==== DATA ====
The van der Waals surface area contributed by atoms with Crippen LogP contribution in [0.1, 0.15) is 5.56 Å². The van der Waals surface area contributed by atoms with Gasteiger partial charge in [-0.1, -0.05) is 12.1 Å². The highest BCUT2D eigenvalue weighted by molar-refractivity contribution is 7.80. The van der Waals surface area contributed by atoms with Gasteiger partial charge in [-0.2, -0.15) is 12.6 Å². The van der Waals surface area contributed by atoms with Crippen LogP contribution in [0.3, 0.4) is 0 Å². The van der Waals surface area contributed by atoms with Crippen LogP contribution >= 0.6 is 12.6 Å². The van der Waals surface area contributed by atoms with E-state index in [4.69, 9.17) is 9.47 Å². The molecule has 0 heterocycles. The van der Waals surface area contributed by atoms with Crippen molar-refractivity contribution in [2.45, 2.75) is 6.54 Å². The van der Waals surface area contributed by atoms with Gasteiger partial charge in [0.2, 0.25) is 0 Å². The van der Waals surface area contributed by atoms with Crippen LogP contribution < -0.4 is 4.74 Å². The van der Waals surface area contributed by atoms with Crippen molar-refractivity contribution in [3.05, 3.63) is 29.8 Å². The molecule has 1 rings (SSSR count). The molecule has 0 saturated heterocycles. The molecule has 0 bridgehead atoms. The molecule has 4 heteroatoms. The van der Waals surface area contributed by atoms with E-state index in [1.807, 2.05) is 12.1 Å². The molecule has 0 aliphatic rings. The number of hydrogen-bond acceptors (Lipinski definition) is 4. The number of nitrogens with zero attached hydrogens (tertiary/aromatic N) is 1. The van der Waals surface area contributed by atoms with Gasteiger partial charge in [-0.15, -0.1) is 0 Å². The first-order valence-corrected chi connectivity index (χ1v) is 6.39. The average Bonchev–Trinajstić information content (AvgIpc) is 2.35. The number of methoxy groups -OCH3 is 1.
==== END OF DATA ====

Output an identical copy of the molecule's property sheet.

The van der Waals surface area contributed by atoms with Crippen LogP contribution in [0.1, 0.15) is 5.56 Å². The van der Waals surface area contributed by atoms with Gasteiger partial charge in [-0.1, -0.05) is 12.1 Å². The highest BCUT2D eigenvalue weighted by molar-refractivity contribution is 7.80. The van der Waals surface area contributed by atoms with Gasteiger partial charge in [-0.2, -0.15) is 12.6 Å². The van der Waals surface area contributed by atoms with Crippen LogP contribution in [0.3, 0.4) is 0 Å². The van der Waals surface area contributed by atoms with Crippen LogP contribution >= 0.6 is 12.6 Å². The van der Waals surface area contributed by atoms with E-state index in [4.69, 9.17) is 9.47 Å². The molecule has 0 heterocycles. The van der Waals surface area contributed by atoms with Crippen molar-refractivity contribution in [2.45, 2.75) is 6.54 Å². The van der Waals surface area contributed by atoms with Gasteiger partial charge in [0.2, 0.25) is 0 Å². The van der Waals surface area contributed by atoms with Crippen LogP contribution < -0.4 is 4.74 Å². The van der Waals surface area contributed by atoms with Crippen molar-refractivity contribution in [3.05, 3.63) is 29.8 Å². The molecule has 1 rings (SSSR count). The molecule has 0 saturated heterocycles. The molecule has 0 bridgehead atoms. The molecule has 4 heteroatoms. The van der Waals surface area contributed by atoms with E-state index in [1.807, 2.05) is 12.1 Å². The molecule has 0 aliphatic rings. The number of hydrogen-bond acceptors (Lipinski definition) is 4. The number of nitrogens with zero attached hydrogens (tertiary/aromatic N) is 1. The van der Waals surface area contributed by atoms with Gasteiger partial charge in [-0.15, -0.1) is 0 Å². The first-order valence-corrected chi connectivity index (χ1v) is 6.39. The average Bonchev–Trinajstić information content (AvgIpc) is 2.35. The number of methoxy groups -OCH3 is 1.